Analysts and professional services organizations offer multiple definitions for data governance. But, they rarely provide a clear picture of what data governance should look like within an organization. In this post, I’ll define data governance and provide insight into how you can initiate a data governance program at your organization.
So, let’s start with the basics –
What is data governance?
Data governance is simply the process that defines what data matters to your organization. That sounds easy enough, right? But, how do you define what data matters and how can you tell if your organization is already doing some of this work? To figure that out, answer the following three questions:
- Can you accommodate data-related events?
- Do you have a set of processes to articulate data-centric policies?
- Do you have a system of metadata management that represents your business execution knowledge, which is essential to providing context for data management routines?
If you said “Yes” to all three questions, then congratulations are in order! You are engaged in some level of data governance. These three questions represent the basic components that make up a data governance program.
Alright, you’ve established that you are already doing some of the work, but how do you proceed with getting a formal data governance program off the ground? Do the following:
- Identify individuals who can provide definition, organization, and policy development.
- Recruit team members in your organization who are skilled in business analysis and communication and who can review your business areas for data governance needs.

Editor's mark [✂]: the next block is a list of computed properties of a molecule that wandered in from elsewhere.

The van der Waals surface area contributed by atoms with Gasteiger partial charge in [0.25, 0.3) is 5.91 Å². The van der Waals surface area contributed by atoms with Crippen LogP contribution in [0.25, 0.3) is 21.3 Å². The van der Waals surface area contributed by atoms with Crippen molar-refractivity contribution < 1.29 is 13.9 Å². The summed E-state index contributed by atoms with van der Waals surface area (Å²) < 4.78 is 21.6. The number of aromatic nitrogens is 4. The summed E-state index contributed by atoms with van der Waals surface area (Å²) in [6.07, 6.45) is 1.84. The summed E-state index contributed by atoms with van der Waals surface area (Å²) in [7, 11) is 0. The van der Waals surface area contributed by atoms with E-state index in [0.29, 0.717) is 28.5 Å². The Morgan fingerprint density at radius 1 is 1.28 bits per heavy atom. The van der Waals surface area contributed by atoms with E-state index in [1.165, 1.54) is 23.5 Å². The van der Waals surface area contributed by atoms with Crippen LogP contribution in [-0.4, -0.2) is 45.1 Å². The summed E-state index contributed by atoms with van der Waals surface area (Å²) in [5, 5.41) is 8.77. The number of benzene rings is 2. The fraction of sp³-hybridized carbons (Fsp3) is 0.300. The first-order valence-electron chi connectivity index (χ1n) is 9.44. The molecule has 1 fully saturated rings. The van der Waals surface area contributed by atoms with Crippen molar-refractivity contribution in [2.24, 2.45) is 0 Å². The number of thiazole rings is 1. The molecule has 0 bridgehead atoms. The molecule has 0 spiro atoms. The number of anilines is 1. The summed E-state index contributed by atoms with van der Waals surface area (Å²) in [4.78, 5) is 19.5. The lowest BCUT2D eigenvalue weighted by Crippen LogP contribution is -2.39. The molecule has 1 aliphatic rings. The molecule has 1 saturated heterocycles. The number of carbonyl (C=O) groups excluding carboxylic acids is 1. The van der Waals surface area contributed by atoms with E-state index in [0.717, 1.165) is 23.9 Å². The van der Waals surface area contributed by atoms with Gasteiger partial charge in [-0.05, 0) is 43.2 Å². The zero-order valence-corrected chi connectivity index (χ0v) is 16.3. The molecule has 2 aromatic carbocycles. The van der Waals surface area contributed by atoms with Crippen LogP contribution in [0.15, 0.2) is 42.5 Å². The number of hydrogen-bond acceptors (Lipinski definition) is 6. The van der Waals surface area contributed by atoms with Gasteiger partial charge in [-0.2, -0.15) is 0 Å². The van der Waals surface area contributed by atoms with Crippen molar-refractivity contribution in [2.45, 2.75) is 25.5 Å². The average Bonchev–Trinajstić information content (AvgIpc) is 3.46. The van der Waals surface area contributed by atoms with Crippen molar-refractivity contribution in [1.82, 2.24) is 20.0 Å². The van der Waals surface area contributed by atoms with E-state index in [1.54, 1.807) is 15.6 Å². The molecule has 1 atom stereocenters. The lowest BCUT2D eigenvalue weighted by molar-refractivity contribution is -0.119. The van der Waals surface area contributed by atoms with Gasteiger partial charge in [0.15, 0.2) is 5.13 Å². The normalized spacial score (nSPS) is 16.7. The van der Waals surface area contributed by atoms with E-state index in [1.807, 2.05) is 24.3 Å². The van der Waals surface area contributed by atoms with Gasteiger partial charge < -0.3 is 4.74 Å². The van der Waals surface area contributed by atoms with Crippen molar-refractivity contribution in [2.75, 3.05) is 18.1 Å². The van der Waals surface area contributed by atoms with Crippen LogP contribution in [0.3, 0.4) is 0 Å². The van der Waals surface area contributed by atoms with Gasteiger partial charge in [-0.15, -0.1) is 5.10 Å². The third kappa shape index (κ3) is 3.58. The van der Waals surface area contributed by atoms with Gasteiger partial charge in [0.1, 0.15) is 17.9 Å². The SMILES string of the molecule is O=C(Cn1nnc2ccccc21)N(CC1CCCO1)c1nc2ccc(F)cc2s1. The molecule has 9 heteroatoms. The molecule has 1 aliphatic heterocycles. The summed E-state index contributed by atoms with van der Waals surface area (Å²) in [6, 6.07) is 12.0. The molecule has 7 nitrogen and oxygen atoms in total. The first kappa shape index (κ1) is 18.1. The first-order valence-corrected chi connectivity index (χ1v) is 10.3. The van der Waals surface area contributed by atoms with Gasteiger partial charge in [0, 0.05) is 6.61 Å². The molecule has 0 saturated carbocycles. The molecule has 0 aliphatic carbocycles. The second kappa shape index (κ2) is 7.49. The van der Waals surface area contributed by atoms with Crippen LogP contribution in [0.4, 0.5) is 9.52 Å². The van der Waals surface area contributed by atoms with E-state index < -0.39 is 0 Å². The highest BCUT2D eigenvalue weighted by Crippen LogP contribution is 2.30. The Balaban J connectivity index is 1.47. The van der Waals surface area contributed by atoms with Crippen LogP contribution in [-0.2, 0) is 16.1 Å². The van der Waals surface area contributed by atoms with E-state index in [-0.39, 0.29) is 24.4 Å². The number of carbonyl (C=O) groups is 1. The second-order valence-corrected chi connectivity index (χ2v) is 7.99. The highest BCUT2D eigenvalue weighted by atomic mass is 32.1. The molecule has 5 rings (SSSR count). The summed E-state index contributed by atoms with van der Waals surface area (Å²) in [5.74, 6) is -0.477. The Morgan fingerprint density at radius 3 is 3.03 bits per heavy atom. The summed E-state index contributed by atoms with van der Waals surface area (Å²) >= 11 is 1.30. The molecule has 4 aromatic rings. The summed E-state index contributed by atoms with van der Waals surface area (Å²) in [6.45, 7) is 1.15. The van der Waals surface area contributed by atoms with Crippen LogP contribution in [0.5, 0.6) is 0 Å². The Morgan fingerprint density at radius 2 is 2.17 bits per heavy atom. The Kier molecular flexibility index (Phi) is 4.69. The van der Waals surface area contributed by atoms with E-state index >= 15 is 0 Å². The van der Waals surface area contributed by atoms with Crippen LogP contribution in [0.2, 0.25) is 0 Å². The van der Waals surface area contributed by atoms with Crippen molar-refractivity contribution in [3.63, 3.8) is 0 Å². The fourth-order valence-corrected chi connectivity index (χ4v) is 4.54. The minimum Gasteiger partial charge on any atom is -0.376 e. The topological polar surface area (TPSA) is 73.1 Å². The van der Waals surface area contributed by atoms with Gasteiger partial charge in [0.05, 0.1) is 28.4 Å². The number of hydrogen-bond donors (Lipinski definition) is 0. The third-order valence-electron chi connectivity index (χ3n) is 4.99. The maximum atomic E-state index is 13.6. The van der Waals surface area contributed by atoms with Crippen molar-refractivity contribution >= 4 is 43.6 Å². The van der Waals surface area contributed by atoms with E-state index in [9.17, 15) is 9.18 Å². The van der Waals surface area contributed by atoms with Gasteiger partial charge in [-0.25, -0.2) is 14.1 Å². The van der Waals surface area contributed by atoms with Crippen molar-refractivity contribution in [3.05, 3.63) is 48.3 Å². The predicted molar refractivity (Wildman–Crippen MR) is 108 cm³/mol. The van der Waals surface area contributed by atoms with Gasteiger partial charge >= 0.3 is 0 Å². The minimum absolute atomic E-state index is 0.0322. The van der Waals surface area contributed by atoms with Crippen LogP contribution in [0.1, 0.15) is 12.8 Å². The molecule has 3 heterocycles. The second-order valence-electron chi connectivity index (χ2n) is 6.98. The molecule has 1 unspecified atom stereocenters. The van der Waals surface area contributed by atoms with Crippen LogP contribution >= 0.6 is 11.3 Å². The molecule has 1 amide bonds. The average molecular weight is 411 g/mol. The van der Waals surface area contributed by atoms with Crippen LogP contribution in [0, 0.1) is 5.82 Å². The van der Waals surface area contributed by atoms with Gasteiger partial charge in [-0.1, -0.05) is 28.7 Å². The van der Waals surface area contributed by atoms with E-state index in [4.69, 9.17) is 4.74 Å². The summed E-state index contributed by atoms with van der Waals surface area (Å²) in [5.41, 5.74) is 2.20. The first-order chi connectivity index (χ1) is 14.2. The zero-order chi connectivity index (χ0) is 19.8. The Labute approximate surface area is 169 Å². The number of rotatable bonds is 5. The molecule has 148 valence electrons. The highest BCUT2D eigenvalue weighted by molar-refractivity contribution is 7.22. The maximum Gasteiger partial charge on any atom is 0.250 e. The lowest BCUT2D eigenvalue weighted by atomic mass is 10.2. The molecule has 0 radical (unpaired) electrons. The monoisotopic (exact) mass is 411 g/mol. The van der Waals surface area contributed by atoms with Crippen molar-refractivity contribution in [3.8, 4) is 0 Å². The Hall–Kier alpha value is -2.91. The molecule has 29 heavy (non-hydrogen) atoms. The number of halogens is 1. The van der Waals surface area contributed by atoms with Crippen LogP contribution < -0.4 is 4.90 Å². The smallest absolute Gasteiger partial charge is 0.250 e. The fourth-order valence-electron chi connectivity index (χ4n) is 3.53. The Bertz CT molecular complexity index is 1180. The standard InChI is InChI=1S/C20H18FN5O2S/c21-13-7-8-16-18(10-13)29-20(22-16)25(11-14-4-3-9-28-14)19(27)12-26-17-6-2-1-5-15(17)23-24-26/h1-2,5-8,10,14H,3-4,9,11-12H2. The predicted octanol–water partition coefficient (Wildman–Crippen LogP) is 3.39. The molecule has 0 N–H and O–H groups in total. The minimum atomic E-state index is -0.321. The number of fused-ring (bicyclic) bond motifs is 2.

- Stay focused on building a data governance framework that fits your organization’s needs. This framework will likely be a snapshot of business excellence and expectations that are aligned with future business initiatives.
Initiating the Cycle of Data Governance
The best strategy for educating your organization about data governance is to focus on future business objectives rather than on current or past failures. This strategy works well when you can identify an opportunity in operations, analytics or compliance.
When you’re ready to initiate data governance, try to start with master data management and then move to building a business case.
When it comes to master data management, ask yourself the following questions:
- What is the primary driver for data governance?
- What is the primary domain or process area?
- What is the organizational alignment to support it?
- Who are the stakeholders and sponsors?
Once you can answer these questions, you’re ready to move on and build a business case. Note that the business case doesn’t always focus on return on investment (ROI). Also, heavy calculations of ROI can be distracting and can inflate both expectations and project scope. Organizations in the early stages of building data governance competencies should focus on small chunks of opportunity that offer quick benefits. Eventually, the business case will require you to address the following elements:
- Needs analysis
- Identification of stakeholders
- Perception analysis
- Value proposition
By focusing on master data management and the business case, you should be able to promote a charter or a mission statement within your organization.
Remember, managing information in a disciplined way requires a shift at the organization. Think of data governance as an ongoing work stream of data management that is built over time with both tactical and long-term initiatives.
For more information on how DATUM can help you with your data governance initiatives, visit us at SAP SAPPHIRE NOW booth #1020 or www.datumstrategy.com.
This post highlights content found in the newly released book, “Application Data Management - Empower Business Teams to Get Data Right”. DATUM’s own Will Crump, served as a guest author contributing expertise on the topic of Data Governance and Stewardship in Enterprise Resource Planning (ERP).
Purchase the book at insiderBOOKS or if you’re attending SAP SAPPHIRE NOW, stop by Winshuttle booth #847. You can pick up a book and attend the book signing Thursday May 18th at 10:30AM ET as well as meet the authors, Vikram Chalana, and our own Will Crump.